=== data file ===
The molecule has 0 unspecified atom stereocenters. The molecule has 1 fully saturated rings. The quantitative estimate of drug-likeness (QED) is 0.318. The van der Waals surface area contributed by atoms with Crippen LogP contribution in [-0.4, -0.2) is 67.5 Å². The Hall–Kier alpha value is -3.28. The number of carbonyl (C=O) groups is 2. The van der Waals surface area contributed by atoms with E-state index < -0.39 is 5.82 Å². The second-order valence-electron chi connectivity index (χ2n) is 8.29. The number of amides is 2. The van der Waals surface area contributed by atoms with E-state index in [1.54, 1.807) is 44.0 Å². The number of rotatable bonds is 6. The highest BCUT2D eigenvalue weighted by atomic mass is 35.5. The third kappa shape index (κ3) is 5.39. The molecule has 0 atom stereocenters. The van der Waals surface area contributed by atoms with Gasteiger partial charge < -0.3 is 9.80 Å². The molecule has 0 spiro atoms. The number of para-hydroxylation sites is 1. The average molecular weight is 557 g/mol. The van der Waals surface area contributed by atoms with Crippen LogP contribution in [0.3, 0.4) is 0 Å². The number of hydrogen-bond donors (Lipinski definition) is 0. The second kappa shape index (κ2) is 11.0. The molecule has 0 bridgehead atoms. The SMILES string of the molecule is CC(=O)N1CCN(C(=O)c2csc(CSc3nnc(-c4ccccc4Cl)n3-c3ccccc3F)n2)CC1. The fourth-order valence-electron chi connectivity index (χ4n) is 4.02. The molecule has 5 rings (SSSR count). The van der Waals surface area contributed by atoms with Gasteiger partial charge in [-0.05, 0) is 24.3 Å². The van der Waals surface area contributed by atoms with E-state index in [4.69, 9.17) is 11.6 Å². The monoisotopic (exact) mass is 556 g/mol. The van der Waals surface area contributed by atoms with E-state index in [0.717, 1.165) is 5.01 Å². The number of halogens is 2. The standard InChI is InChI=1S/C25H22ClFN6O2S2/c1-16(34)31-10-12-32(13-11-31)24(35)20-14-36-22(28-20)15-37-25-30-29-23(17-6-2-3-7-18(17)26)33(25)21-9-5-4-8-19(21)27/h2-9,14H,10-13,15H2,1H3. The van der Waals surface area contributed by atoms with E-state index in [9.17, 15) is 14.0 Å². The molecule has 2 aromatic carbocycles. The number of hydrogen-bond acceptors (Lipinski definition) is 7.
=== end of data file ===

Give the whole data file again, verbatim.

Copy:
The molecule has 0 unspecified atom stereocenters. The molecule has 1 fully saturated rings. The quantitative estimate of drug-likeness (QED) is 0.318. The van der Waals surface area contributed by atoms with Crippen LogP contribution in [-0.4, -0.2) is 67.5 Å². The Hall–Kier alpha value is -3.28. The number of carbonyl (C=O) groups is 2. The van der Waals surface area contributed by atoms with E-state index < -0.39 is 5.82 Å². The second-order valence-electron chi connectivity index (χ2n) is 8.29. The number of amides is 2. The van der Waals surface area contributed by atoms with E-state index in [1.54, 1.807) is 44.0 Å². The number of rotatable bonds is 6. The highest BCUT2D eigenvalue weighted by atomic mass is 35.5. The third kappa shape index (κ3) is 5.39. The molecule has 0 atom stereocenters. The van der Waals surface area contributed by atoms with Gasteiger partial charge < -0.3 is 9.80 Å². The molecule has 0 spiro atoms. The number of para-hydroxylation sites is 1. The average molecular weight is 557 g/mol. The van der Waals surface area contributed by atoms with Crippen LogP contribution in [0.3, 0.4) is 0 Å². The number of hydrogen-bond donors (Lipinski definition) is 0. The second kappa shape index (κ2) is 11.0. The molecule has 0 bridgehead atoms. The SMILES string of the molecule is CC(=O)N1CCN(C(=O)c2csc(CSc3nnc(-c4ccccc4Cl)n3-c3ccccc3F)n2)CC1. The fourth-order valence-electron chi connectivity index (χ4n) is 4.02. The molecule has 5 rings (SSSR count). The van der Waals surface area contributed by atoms with Gasteiger partial charge in [-0.05, 0) is 24.3 Å². The van der Waals surface area contributed by atoms with E-state index in [4.69, 9.17) is 11.6 Å². The monoisotopic (exact) mass is 556 g/mol. The van der Waals surface area contributed by atoms with E-state index in [0.717, 1.165) is 5.01 Å². The number of halogens is 2. The standard InChI is InChI=1S/C25H22ClFN6O2S2/c1-16(34)31-10-12-32(13-11-31)24(35)20-14-36-22(28-20)15-37-25-30-29-23(17-6-2-3-7-18(17)26)33(25)21-9-5-4-8-19(21)27/h2-9,14H,10-13,15H2,1H3. The van der Waals surface area contributed by atoms with E-state index in [9.17, 15) is 14.0 Å². The molecule has 2 aromatic carbocycles. The number of hydrogen-bond acceptors (Lipinski definition) is 7.